Independent Foreign Fiction Prize 2012

No sooner had I thought I might dip my toe into the waters of the Best Translated Book Award (long list here), than the Independent Foreign Fiction Prize announces its own long list. To make matters worse, they only have one book in common (New Finnish Grammar), and I’ve only read two books on the Independent list (though that was one of them).

Here is the long list:

  • 1Q84: Books 1 and 2 by Haruki Murakami, translated from the Japanese by Jay Rubin (Harvill Secker)
  • Alice by Judith Hermann, translated from the German by Margot Bettauer Dembo (The Clerkenwell Press)
  • Blooms of Darkness by Aharon Appelfeld, translated from the Hebrew by Jeffrey M. Green (Alma Books)
  • Dream of Ding Village by Yan Lianke, translated from the Chinese by Cindy Carter (Corsair)
  • The Emperor of Lies by Steve Sem-Sandberg, translated from the Swedish by Sarah Death (Faber)
  • From the Mouth of the Whale by Sjón, translated from the Icelandic by Victoria Cribb (Telegram Books)
  • Hate: A Romance by Tristan Garcia, translated from the French by Marion Duvert and Lorin Stein (Faber)
  • New Finnish Grammar by Diego Marani, translated from the Italian by Judith Landry (Dedalus)
  • Next World Novella by Matthias Politycki, translated from the German by Anthea Bell (Peirene Press)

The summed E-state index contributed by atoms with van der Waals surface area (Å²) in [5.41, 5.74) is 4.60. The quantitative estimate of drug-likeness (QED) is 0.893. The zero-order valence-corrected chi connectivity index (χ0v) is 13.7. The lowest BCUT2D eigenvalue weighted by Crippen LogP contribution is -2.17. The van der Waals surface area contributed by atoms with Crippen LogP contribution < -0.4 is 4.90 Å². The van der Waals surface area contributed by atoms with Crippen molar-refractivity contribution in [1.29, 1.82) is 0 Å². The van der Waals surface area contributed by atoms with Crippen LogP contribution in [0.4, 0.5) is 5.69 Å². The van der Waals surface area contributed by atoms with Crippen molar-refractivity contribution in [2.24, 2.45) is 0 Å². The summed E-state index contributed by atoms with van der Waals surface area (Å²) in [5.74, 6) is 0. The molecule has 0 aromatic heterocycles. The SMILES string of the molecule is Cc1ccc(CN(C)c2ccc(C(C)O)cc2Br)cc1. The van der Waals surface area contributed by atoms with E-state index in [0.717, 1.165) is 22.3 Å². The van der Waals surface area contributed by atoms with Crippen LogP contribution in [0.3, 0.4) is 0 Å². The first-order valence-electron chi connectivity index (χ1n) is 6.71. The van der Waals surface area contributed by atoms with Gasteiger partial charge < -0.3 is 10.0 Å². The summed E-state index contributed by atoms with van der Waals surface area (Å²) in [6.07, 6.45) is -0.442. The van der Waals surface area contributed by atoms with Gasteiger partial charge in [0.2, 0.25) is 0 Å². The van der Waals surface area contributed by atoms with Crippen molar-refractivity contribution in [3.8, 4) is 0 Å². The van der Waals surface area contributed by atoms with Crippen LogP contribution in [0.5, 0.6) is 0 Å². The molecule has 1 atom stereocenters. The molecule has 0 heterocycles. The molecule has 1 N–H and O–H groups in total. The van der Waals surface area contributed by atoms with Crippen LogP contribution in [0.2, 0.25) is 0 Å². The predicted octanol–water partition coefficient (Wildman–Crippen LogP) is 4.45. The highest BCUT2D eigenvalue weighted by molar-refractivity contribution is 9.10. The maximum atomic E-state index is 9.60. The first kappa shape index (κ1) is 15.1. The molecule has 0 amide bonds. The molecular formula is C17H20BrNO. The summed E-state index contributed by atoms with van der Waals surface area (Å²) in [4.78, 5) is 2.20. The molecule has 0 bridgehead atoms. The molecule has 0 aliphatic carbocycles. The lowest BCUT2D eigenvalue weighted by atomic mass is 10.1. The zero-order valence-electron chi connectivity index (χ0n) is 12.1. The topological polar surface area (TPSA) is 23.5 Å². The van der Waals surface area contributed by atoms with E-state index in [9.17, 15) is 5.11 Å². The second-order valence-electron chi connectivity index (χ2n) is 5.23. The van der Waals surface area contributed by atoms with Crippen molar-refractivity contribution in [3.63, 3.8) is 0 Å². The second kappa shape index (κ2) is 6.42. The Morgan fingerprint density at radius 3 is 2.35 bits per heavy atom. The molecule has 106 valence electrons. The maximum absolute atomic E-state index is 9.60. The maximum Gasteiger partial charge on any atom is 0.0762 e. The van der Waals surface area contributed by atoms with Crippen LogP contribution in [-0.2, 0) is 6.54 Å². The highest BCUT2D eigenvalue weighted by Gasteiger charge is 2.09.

• Parallel Stories by Peter Nadas, translated from the Hungarian by Imre Goldstein (Jonathan Cape)
  • Please Look After Mother by Kyung-sook Shin, translated from the Korean by Shin Chi-Young Kim (Weidenfeld & Nicolson)
  • The Prague Cemetery by Umberto Eco, translated from the Italian by Richard Dixon (Harvill Secker)
  • Professor Andersen’s Night by Dag Solstad, translated from the Norwegian by Agnes Scott Langeland (Harvill Secker)
  • Scenes From Village Life by Amos Oz, translated from the Hebrew by Nicholas De Lange (Chatto & Windus)
  • Seven Houses in France by Bernardo Atxaga, translated from the Spanish by Margaret Jull Costa (Harvill Secker)

Once again, I will try to read as many as I can!

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2 Responses to “Independent Foreign Fiction Prize 2012”

  1. winstonsdad Says:

    I find the two list most unusal that one book in common I think the btba very niche books compared to this one ,all the best stu

    • 1streading Says:

      Thanks – I think I would agree. (Of course I didn’t actually check to see how many books they usually have in common! Last year it was three, with a fourth book that had been on the I.F.F.P. list the year before) I suppose it depends on whether books are picked up for both the US and UK markets. Also B.T.B.A. allows books by authors who are no longer living. The main thing is I hope I will happen on something I love.

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